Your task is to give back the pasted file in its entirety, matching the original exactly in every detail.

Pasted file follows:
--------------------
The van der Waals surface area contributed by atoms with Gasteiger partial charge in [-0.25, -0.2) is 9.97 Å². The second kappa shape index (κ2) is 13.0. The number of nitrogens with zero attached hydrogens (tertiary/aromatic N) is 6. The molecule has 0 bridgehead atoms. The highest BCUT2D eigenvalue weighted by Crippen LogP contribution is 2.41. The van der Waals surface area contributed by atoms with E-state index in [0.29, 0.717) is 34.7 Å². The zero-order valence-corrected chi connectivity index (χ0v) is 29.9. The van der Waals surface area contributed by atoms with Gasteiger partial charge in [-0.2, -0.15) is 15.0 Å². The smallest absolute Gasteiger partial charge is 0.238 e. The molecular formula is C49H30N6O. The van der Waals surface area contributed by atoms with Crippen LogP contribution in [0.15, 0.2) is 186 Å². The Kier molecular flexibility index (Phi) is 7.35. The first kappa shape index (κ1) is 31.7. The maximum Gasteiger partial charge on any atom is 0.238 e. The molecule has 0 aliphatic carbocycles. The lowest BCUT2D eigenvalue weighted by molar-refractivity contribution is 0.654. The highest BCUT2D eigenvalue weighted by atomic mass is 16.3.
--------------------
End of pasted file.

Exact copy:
The van der Waals surface area contributed by atoms with Gasteiger partial charge in [-0.25, -0.2) is 9.97 Å². The second kappa shape index (κ2) is 13.0. The number of nitrogens with zero attached hydrogens (tertiary/aromatic N) is 6. The molecule has 0 bridgehead atoms. The highest BCUT2D eigenvalue weighted by Crippen LogP contribution is 2.41. The van der Waals surface area contributed by atoms with E-state index in [0.29, 0.717) is 34.7 Å². The zero-order valence-corrected chi connectivity index (χ0v) is 29.9. The van der Waals surface area contributed by atoms with Gasteiger partial charge in [-0.2, -0.15) is 15.0 Å². The smallest absolute Gasteiger partial charge is 0.238 e. The molecular formula is C49H30N6O. The van der Waals surface area contributed by atoms with Crippen LogP contribution in [0.15, 0.2) is 186 Å². The Kier molecular flexibility index (Phi) is 7.35. The first kappa shape index (κ1) is 31.7. The maximum Gasteiger partial charge on any atom is 0.238 e. The molecule has 0 aliphatic carbocycles. The lowest BCUT2D eigenvalue weighted by molar-refractivity contribution is 0.654. The highest BCUT2D eigenvalue weighted by atomic mass is 16.3.